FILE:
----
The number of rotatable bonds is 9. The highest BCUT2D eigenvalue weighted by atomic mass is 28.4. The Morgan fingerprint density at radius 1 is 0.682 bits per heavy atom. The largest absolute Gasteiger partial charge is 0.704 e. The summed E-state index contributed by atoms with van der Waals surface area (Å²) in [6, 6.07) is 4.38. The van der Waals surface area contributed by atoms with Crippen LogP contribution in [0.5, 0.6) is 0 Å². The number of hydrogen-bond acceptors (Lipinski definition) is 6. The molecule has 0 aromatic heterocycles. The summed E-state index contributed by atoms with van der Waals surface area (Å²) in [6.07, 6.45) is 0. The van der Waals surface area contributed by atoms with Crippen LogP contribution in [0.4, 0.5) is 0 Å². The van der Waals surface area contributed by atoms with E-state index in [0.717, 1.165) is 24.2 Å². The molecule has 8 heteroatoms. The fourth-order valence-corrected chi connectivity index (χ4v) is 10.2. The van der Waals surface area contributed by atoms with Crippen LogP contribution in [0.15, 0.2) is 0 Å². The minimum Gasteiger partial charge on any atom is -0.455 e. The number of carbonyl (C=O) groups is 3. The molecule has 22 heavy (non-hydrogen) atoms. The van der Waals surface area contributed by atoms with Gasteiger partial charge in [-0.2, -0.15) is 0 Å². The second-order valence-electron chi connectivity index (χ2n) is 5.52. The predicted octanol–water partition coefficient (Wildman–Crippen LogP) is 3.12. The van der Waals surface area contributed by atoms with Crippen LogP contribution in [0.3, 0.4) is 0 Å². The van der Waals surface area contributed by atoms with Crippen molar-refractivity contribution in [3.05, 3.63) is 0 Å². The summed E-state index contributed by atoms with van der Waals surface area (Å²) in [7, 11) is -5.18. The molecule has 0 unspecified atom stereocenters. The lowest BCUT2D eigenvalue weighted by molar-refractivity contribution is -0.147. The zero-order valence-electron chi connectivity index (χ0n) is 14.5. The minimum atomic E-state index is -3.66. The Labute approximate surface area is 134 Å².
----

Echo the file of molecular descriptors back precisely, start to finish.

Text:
The number of rotatable bonds is 9. The highest BCUT2D eigenvalue weighted by atomic mass is 28.4. The Morgan fingerprint density at radius 1 is 0.682 bits per heavy atom. The largest absolute Gasteiger partial charge is 0.704 e. The summed E-state index contributed by atoms with van der Waals surface area (Å²) in [6, 6.07) is 4.38. The van der Waals surface area contributed by atoms with Crippen LogP contribution in [0.5, 0.6) is 0 Å². The number of hydrogen-bond acceptors (Lipinski definition) is 6. The molecule has 0 aromatic heterocycles. The summed E-state index contributed by atoms with van der Waals surface area (Å²) in [6.07, 6.45) is 0. The van der Waals surface area contributed by atoms with Crippen LogP contribution in [0.4, 0.5) is 0 Å². The van der Waals surface area contributed by atoms with E-state index in [0.717, 1.165) is 24.2 Å². The molecule has 8 heteroatoms. The fourth-order valence-corrected chi connectivity index (χ4v) is 10.2. The van der Waals surface area contributed by atoms with Crippen LogP contribution in [0.15, 0.2) is 0 Å². The minimum Gasteiger partial charge on any atom is -0.455 e. The number of carbonyl (C=O) groups is 3. The molecule has 22 heavy (non-hydrogen) atoms. The van der Waals surface area contributed by atoms with Gasteiger partial charge in [-0.2, -0.15) is 0 Å². The second-order valence-electron chi connectivity index (χ2n) is 5.52. The predicted octanol–water partition coefficient (Wildman–Crippen LogP) is 3.12. The van der Waals surface area contributed by atoms with Crippen LogP contribution in [0.3, 0.4) is 0 Å². The van der Waals surface area contributed by atoms with Crippen molar-refractivity contribution in [3.05, 3.63) is 0 Å². The summed E-state index contributed by atoms with van der Waals surface area (Å²) in [7, 11) is -5.18. The molecule has 0 unspecified atom stereocenters. The lowest BCUT2D eigenvalue weighted by molar-refractivity contribution is -0.147. The zero-order valence-electron chi connectivity index (χ0n) is 14.5. The minimum atomic E-state index is -3.66. The Labute approximate surface area is 134 Å².